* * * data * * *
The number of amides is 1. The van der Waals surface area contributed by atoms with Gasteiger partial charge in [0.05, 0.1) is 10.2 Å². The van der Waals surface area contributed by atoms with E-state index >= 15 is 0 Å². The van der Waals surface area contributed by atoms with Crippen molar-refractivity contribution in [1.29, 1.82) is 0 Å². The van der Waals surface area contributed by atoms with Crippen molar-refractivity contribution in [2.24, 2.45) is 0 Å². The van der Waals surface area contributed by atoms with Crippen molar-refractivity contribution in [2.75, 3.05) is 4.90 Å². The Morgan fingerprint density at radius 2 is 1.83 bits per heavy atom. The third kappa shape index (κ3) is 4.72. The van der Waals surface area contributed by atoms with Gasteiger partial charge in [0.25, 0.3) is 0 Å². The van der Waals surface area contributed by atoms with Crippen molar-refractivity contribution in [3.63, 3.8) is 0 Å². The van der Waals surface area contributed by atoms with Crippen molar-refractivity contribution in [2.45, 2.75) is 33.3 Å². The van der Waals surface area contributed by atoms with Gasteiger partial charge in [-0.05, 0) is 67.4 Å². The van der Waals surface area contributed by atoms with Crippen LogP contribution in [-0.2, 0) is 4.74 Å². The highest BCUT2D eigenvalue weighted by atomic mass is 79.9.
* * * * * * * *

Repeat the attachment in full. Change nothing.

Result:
The number of amides is 1. The van der Waals surface area contributed by atoms with Gasteiger partial charge in [0.05, 0.1) is 10.2 Å². The van der Waals surface area contributed by atoms with E-state index >= 15 is 0 Å². The van der Waals surface area contributed by atoms with Crippen molar-refractivity contribution in [1.29, 1.82) is 0 Å². The van der Waals surface area contributed by atoms with Crippen molar-refractivity contribution in [2.24, 2.45) is 0 Å². The van der Waals surface area contributed by atoms with Crippen molar-refractivity contribution in [2.75, 3.05) is 4.90 Å². The Morgan fingerprint density at radius 2 is 1.83 bits per heavy atom. The third kappa shape index (κ3) is 4.72. The van der Waals surface area contributed by atoms with Gasteiger partial charge in [0.25, 0.3) is 0 Å². The van der Waals surface area contributed by atoms with Crippen molar-refractivity contribution in [3.63, 3.8) is 0 Å². The van der Waals surface area contributed by atoms with Crippen molar-refractivity contribution in [2.45, 2.75) is 33.3 Å². The van der Waals surface area contributed by atoms with Gasteiger partial charge in [-0.05, 0) is 67.4 Å². The van der Waals surface area contributed by atoms with Crippen LogP contribution in [-0.2, 0) is 4.74 Å². The highest BCUT2D eigenvalue weighted by atomic mass is 79.9.